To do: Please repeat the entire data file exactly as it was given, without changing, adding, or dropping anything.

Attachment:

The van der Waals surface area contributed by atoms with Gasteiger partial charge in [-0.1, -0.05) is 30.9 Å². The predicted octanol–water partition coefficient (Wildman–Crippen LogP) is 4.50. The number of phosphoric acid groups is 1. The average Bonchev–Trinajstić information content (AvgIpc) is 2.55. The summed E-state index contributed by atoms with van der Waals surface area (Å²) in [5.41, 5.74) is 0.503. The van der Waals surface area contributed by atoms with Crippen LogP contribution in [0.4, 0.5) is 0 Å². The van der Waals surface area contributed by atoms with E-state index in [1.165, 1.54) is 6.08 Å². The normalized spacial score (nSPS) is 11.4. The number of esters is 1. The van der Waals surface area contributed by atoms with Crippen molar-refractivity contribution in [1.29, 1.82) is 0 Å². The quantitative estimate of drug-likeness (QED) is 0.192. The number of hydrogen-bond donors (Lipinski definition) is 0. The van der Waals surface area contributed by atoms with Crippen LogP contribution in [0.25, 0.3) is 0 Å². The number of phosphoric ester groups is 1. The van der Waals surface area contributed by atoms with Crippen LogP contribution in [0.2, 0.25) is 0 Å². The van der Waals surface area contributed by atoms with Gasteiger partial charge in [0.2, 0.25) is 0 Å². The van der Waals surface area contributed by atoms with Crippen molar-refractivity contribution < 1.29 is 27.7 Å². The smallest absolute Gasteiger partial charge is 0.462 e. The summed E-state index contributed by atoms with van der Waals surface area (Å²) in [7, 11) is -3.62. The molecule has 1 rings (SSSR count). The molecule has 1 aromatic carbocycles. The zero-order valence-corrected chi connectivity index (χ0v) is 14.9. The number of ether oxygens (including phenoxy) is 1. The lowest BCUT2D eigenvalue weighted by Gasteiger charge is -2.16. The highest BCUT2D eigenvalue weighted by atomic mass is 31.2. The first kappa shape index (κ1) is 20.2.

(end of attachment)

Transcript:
The van der Waals surface area contributed by atoms with Gasteiger partial charge in [-0.1, -0.05) is 30.9 Å². The predicted octanol–water partition coefficient (Wildman–Crippen LogP) is 4.50. The number of phosphoric acid groups is 1. The average Bonchev–Trinajstić information content (AvgIpc) is 2.55. The summed E-state index contributed by atoms with van der Waals surface area (Å²) in [5.41, 5.74) is 0.503. The van der Waals surface area contributed by atoms with Crippen LogP contribution in [0.4, 0.5) is 0 Å². The van der Waals surface area contributed by atoms with E-state index in [1.165, 1.54) is 6.08 Å². The normalized spacial score (nSPS) is 11.4. The number of esters is 1. The van der Waals surface area contributed by atoms with Crippen molar-refractivity contribution in [1.29, 1.82) is 0 Å². The quantitative estimate of drug-likeness (QED) is 0.192. The number of hydrogen-bond donors (Lipinski definition) is 0. The van der Waals surface area contributed by atoms with Crippen LogP contribution in [0.25, 0.3) is 0 Å². The number of phosphoric ester groups is 1. The van der Waals surface area contributed by atoms with Crippen LogP contribution in [0.2, 0.25) is 0 Å². The van der Waals surface area contributed by atoms with Gasteiger partial charge in [0.2, 0.25) is 0 Å². The van der Waals surface area contributed by atoms with Crippen molar-refractivity contribution < 1.29 is 27.7 Å². The smallest absolute Gasteiger partial charge is 0.462 e. The summed E-state index contributed by atoms with van der Waals surface area (Å²) in [7, 11) is -3.62. The molecule has 1 rings (SSSR count). The molecule has 1 aromatic carbocycles. The zero-order valence-corrected chi connectivity index (χ0v) is 14.9. The number of ether oxygens (including phenoxy) is 1. The lowest BCUT2D eigenvalue weighted by Gasteiger charge is -2.16. The highest BCUT2D eigenvalue weighted by atomic mass is 31.2. The first kappa shape index (κ1) is 20.2.